The taillight also needs to be bright enough to be seen over 500 feet away and flashing or pulsing is preferred. 50 lumens brightness is sufficient for a red taillight. But, don’t go too bright or use a taillight with a white strobe when riding in a group. You don’t want to blind the rider three feet behind you.

The most dangerous time of day for low conspicuity is twilight – the hour before sundown and after sunup. This is when the sun angle is low to the horizon. In the evening it blinds drivers looking toward the West and creates long dark shadows for drivers looking toward the East. This is why we highly recommend using a headlight and taillight during reduced visibility conditions including twilight, fog, and heavily shaded areas.


Wear a CPSC certified helmet. Helmets should be replaced every 5 years or if they've been dropped (even if damage is not obvious). Multi-Directional Impact Protection System (MIPS) or Angular Impact Migration (AIM) technology helmets are recommended.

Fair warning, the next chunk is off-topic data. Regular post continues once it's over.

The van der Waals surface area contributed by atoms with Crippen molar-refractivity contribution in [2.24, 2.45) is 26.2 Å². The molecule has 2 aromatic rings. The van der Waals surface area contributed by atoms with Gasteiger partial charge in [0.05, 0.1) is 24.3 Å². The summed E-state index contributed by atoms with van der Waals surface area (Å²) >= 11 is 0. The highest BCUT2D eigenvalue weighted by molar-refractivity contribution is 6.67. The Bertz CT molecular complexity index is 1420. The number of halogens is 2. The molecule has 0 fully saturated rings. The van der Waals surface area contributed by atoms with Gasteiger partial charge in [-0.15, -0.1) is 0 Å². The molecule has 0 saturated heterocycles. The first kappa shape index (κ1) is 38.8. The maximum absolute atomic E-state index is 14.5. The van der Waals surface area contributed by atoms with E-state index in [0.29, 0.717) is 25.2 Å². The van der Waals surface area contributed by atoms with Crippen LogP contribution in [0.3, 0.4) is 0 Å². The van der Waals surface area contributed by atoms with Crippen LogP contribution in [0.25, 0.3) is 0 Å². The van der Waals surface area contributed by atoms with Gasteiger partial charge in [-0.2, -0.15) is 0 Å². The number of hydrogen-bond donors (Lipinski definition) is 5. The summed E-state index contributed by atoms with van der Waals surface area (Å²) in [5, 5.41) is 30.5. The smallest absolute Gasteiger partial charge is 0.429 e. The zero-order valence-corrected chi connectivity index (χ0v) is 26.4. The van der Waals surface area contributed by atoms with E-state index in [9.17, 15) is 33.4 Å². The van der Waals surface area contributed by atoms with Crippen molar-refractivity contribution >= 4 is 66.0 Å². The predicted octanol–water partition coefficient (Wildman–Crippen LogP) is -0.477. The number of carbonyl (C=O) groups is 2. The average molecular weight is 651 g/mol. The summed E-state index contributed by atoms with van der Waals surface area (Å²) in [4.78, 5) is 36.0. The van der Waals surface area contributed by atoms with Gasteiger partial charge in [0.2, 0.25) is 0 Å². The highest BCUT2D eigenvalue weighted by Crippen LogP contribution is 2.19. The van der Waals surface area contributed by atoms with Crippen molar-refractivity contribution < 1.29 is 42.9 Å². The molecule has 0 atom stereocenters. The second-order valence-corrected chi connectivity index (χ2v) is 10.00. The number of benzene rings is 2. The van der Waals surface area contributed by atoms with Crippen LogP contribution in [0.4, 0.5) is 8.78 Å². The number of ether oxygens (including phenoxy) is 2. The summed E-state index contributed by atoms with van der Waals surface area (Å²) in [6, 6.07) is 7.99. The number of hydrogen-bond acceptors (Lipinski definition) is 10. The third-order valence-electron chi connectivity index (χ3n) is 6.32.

Install ROAD ID or a similar product on your mobile phone lock screen (free to download) and/or on your person. Include emergency contacts and critical medial information. If under 18 years of age, have a parent sign the permission slip. If under 15 years of age, a parent must ride with the rider.


  • Wear sunblock or appropriate clothing for the forecasted weather
  • Check the battery level on your bike computer, phone, and lights
  • Download route cue-sheet or Ride with GPS route file (audio turn-by-turn and safety instructions)
  • Perform quick-check: Air, Brakes, Chain, & Quick releases closed (ABCQ)
  • Carry a spare tube, air or pump, and tire changing tools


  • Select the correct group to match your ability. Sprinting ahead or dropping behind are not good group riding practices. If you cannot maintain the stated pace for the entire ride, you should ride with a slower speed group until you are able to confidently ride with a faster group for the entire distance. The group designated average speed is meant to provide an enjoyable pace for all.
  • Sign in with the Group Ride Leader